The Case of the sheriff is much a stranger case than this, and comes up to it in every particular, for that statute does disable the party to take, and the king to grant, and there is also a clause in that statute which says that the patent shall be void notwithstanding any non obstante to the contrary, and there is a penalty of 200 pounds like to our case. And yet by the opinion of all the judges of England, the king has a power of dispensing with that statute, yet that statute does not expressly say the King shall not dispense with it by a non obstante. So if an Act of Parliament had a clause in it that it should never be repealed, yet without question, the same power that made it, may repeal it. Besides that statute makes the patents void at the time of granting them, but by this statute the patents are good at the time of granting them, and continue so till the neglect to take the oaths, for doing of which the patentee has three months time. And if the Case of the sheriff be law, as it has been taken ever since Henry VII's time, and is cited for good law in many of our books, and never till now questioned, for the common course and experience have been according to it, then I defy all the world to show me any material difference between that and this, only that this is the stranger case of the two in many particulars. But because the case has been denied by the plaintiff's counsel, it does concern us to take the opinion of our brethren, it being a matter of so great consequence in the circuits. For if it be not law, then there are some sheriffs that be not lawful, and so have not power to return the juries, and then we have no power to try and give judgment upon any offenders. And it also concerns us who go into our countries to take advice of it, for if that case is not law, our patents which are non obstante's to 23 Henry 8.24 may not be good, and so we have no authorities to go the circuits, and therefore I will ask the opinion of all the judges as well in that case as this.....

In the case of Godden v Hales, wherein the defendant pleads a dispensation from the king, it is doubted whether or no the king had such a prerogative. Truly, upon the argument before us, it appeared as clear a case as ever came before this court; but, because men fancy I know not what difficulty when really there is none, we were willing to give so much countenance to the question in the case as to take the advice of all the judges of England. They were all assembled at Serjeants' Inn, and this case was put to them; and the great Case of the sheriffs was put, whether the dispensation in that case were legal? because upon that depended the execution of all the law of the nation; and I must tell you that there were ten upon the place that clearly delivered their opinions, that the case of the sheriffs was good law; and that all the attainders grounded upon indictments found by juries returned by such sheriffs, were good, and not erroneous; and consequently that men need not have any fears or scruples about that matter. And in the next place, they did clearly declare, that there was no imaginable difference between that case and this; unless it were, that this were the much clearer case of the two, and liable to the fewer exceptions.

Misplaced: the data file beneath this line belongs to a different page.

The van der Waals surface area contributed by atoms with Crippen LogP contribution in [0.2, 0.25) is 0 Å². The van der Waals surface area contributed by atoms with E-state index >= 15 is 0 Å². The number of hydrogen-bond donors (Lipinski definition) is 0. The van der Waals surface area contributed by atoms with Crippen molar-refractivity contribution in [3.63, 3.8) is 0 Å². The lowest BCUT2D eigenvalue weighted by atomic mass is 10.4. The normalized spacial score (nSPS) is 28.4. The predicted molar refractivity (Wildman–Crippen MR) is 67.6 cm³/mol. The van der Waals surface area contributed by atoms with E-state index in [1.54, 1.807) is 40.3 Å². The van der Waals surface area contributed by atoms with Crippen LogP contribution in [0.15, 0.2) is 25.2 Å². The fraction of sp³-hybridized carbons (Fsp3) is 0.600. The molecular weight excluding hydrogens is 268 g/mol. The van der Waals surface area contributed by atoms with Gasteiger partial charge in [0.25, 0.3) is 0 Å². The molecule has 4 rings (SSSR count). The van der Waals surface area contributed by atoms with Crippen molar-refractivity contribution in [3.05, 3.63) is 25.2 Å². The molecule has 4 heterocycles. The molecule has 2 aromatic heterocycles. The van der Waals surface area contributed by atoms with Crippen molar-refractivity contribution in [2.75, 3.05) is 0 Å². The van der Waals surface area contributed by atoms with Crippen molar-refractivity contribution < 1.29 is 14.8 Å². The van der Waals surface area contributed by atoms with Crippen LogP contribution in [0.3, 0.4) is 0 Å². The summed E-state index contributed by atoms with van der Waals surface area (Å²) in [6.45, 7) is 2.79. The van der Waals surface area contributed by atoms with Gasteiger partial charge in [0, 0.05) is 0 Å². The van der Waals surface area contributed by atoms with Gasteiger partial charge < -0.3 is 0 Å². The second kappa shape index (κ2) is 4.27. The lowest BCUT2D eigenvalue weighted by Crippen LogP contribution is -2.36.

My brother Powell said he was inclined to be of the same opinion, but he would rather have some more time to consider of it; but he has since sent by my brother Holloway to let us know that he does concur with us. To these eleven judges there is one dissenter, brother Street, who yet continues his opinion that the king cannot dispense in this case; but that's the opinion of one single judge against the opinion of eleven.

We were satisfied in our judgments before and, having the concurrence of eleven out of twelve, we think we may very well declare the opinion of the court to be that the king may dispense in this case; and the judges go upon these grounds:

1. that the kings of England are sovereign princes;

2. that the laws of England are the king's laws;

3.that therefore it is an inseparable prerogative in the kings of England to dispense with penal laws in particular cases and upon particular necessary reasons;

4. that of those reasons and those necessities, the king himself is sole judge; and then, which is consequent upon all;

5. that this is not a trust invested in, or granted to, the king by the people, but the ancient remains of the sovereign power and prerogative of the kings of England; which never yet was taken from them, nor can be.

And therefore, such a dispensation appearing upon record to come [in] time enough to save him from the forfeiture, judgment ought to be given for the defendant.